Q: The prime minister has most of the power in Slovakia. Are you hoping that in parliamentary elections, which will be held before next March, the liberal side can prevail?
A: I have huge expectations when it comes to next year’s parliamentary elections. It seems that new political forces are gaining support in opinion polls . . . There is a potential that the distribution of power after the elections could be different from what it is today.
Q: When you started your campaign, did you think you could win?
A: Obviously it was hard at the beginning. I didn’t have much funding, and I also had very low name recognition. So through the entire autumn, I was eighth in the opinion polls. . . . But my colleagues and friends urged me to stay in the game until the televised nationalized debates began. Those debates triggered a huge reaction from the public, which translated not only to increasing my public support but also to increasing my fundraising. Nearly half my campaign money came from small donors who donated 10 or 20 euros.
Q: Was corruption the biggest issue during the campaign?
A: Corruption, but also the lack of accountability. I put rule of law and reconstruction of the justice system at the core of my campaign — making institutions such as the police and the prosecutor independent of political influence.
Q: You voiced your support for LGBT rights in a very conservative country.
A: Precisely. It was a dangerous step to take. The feedback I got from people who are deeply conservative was that they disagreed with my ideas, but they would vote for me because they saw that I am honest. I got a lot of support from Christian leaders, even from members of the clergy. I am actually a believer. The support I got confirmed for me that conservative values are not necessarily in conflict with liberal ideas and opinions.
Q: How do you think you succeeded as a woman in such a male-oriented society?
A: We don’t have many women in positions of political power. I faced questions as to whether a woman belonged in politics at all, if I should give up my candidacy and support another candidate. But there were also those who saw the fact that I’m a woman as a symbol of change. I think once the public debates started, this factor receded.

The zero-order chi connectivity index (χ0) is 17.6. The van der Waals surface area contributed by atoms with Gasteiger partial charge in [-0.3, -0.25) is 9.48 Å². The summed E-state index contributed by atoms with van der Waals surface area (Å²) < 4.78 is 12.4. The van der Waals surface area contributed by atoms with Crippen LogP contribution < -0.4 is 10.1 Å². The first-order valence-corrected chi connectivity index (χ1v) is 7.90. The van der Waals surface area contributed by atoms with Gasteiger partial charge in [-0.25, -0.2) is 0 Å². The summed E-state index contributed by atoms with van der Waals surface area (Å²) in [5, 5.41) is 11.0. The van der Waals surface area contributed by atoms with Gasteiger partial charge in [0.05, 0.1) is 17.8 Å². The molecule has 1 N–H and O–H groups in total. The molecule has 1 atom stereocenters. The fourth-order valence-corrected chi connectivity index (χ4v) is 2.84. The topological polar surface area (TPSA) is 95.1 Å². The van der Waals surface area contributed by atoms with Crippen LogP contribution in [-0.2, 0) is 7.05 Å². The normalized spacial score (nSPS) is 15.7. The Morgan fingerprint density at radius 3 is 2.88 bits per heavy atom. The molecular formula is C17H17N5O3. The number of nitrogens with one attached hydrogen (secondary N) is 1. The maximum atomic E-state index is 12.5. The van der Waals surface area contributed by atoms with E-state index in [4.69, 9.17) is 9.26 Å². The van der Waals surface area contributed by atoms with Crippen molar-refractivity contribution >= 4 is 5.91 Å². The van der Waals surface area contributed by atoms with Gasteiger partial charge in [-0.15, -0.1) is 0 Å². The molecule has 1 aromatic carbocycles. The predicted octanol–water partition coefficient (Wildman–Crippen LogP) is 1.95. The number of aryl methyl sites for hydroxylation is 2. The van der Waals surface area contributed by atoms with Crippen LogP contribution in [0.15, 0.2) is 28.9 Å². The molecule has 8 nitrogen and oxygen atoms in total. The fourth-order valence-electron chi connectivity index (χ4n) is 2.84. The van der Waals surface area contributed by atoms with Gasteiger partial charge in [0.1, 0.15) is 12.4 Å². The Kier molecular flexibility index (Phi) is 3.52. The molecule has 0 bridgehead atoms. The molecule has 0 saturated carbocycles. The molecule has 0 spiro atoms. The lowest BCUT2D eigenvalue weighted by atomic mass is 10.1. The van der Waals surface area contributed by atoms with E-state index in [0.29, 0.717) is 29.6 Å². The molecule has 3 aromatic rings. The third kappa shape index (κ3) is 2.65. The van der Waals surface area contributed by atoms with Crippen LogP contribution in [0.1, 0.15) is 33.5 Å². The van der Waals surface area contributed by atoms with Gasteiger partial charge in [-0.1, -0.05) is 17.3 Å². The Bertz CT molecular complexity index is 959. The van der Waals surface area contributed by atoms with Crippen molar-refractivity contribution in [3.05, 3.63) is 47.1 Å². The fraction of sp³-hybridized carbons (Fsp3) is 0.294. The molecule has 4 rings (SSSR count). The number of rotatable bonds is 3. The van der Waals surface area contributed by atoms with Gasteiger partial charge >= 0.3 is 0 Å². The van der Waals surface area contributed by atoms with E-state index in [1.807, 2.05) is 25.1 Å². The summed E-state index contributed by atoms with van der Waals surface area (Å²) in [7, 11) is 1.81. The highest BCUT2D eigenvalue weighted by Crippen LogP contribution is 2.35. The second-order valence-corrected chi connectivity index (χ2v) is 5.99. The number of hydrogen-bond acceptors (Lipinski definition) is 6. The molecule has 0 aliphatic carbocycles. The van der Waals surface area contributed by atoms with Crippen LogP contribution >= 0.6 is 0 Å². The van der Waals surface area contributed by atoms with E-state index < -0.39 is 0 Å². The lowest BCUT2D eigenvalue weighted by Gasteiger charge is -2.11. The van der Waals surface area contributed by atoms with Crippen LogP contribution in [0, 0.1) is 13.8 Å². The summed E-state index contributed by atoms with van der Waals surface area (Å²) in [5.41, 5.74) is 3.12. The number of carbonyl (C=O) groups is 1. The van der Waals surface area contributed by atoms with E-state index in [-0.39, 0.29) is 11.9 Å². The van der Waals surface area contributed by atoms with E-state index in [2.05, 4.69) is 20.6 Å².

Q: The United States wants Slovakia to sign a Defense Cooperation Agreement, giving your country $105 million to upgrade its military airports. But Slovakia’s Defense Ministry, which is reportedly sympathetic to Russia, is opposing it. Are you in favor of this agreement?
A: I am in complete agreement with our Foreign Ministry: The U.S. offer to help us upgrade the military airfields absolutely does not violate our sovereignty, as was alleged by the opponents and critics.
Q: Why is there such strong pro-Russian sentiment in Slovakia?
A: People equate Russia with conservative values. You have to respect that Russia is a power with which we want to have predictable and constructive relations. But . . . this does not preclude a strong, principled position when it comes to Russian actions.
Q: Do you have any comments on Russian actions in Ukraine?
A: I share the position of the European Union. Unless and until the Minsk Agreements are implemented, I consider sanctions on Russia to be a legitimate tool.
Q: On the night of your victory, you addressed your voters in many languages. Were you trying to show that different ethnicities can be a unifying factor, whereas so many people in your region, like Hungary’s Prime Minister Viktor Orban, have used them as a divisive factor?
A: Speaking in the languages of all the ethnic minorities was a symbol that I intend to be president of all the citizens of this country. Diversity does not make us weaker but enriches us.